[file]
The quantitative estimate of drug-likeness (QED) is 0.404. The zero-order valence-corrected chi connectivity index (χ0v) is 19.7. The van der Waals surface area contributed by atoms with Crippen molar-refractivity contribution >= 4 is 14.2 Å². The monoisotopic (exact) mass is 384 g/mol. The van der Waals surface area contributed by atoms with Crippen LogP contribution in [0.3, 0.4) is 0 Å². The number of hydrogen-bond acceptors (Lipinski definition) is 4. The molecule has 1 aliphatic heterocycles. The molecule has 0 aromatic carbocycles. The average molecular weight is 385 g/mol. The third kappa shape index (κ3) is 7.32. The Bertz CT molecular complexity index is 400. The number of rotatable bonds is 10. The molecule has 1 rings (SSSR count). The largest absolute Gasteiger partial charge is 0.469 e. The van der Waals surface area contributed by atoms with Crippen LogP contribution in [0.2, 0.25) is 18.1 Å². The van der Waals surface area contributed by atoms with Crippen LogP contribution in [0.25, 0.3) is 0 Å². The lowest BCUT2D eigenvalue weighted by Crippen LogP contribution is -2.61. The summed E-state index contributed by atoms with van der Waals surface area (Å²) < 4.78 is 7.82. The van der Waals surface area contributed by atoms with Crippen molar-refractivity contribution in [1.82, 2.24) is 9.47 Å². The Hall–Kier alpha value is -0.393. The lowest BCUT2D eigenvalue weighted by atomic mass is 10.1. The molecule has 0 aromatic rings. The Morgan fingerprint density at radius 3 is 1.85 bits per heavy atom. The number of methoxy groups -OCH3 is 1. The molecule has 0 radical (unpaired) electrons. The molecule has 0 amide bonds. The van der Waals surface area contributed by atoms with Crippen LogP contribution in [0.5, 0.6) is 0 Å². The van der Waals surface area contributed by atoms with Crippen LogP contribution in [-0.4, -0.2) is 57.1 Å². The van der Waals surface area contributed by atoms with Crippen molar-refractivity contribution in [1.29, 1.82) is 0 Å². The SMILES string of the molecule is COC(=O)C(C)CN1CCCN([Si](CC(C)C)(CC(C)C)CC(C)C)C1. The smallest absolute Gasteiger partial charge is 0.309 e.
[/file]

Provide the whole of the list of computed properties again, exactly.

The quantitative estimate of drug-likeness (QED) is 0.404. The zero-order valence-corrected chi connectivity index (χ0v) is 19.7. The van der Waals surface area contributed by atoms with Crippen molar-refractivity contribution >= 4 is 14.2 Å². The monoisotopic (exact) mass is 384 g/mol. The van der Waals surface area contributed by atoms with Crippen LogP contribution in [0.3, 0.4) is 0 Å². The number of hydrogen-bond acceptors (Lipinski definition) is 4. The molecule has 1 aliphatic heterocycles. The molecule has 0 aromatic carbocycles. The average molecular weight is 385 g/mol. The third kappa shape index (κ3) is 7.32. The Bertz CT molecular complexity index is 400. The number of rotatable bonds is 10. The molecule has 1 rings (SSSR count). The largest absolute Gasteiger partial charge is 0.469 e. The van der Waals surface area contributed by atoms with Crippen LogP contribution in [0.2, 0.25) is 18.1 Å². The van der Waals surface area contributed by atoms with Crippen LogP contribution in [0.25, 0.3) is 0 Å². The lowest BCUT2D eigenvalue weighted by Crippen LogP contribution is -2.61. The summed E-state index contributed by atoms with van der Waals surface area (Å²) < 4.78 is 7.82. The van der Waals surface area contributed by atoms with Crippen molar-refractivity contribution in [1.82, 2.24) is 9.47 Å². The Hall–Kier alpha value is -0.393. The lowest BCUT2D eigenvalue weighted by atomic mass is 10.1. The molecule has 0 aromatic rings. The Morgan fingerprint density at radius 3 is 1.85 bits per heavy atom. The number of methoxy groups -OCH3 is 1. The molecule has 0 radical (unpaired) electrons. The molecule has 0 amide bonds. The van der Waals surface area contributed by atoms with Crippen LogP contribution in [0.5, 0.6) is 0 Å². The van der Waals surface area contributed by atoms with Crippen LogP contribution in [-0.4, -0.2) is 57.1 Å². The van der Waals surface area contributed by atoms with Crippen molar-refractivity contribution in [1.29, 1.82) is 0 Å². The SMILES string of the molecule is COC(=O)C(C)CN1CCCN([Si](CC(C)C)(CC(C)C)CC(C)C)C1. The smallest absolute Gasteiger partial charge is 0.309 e.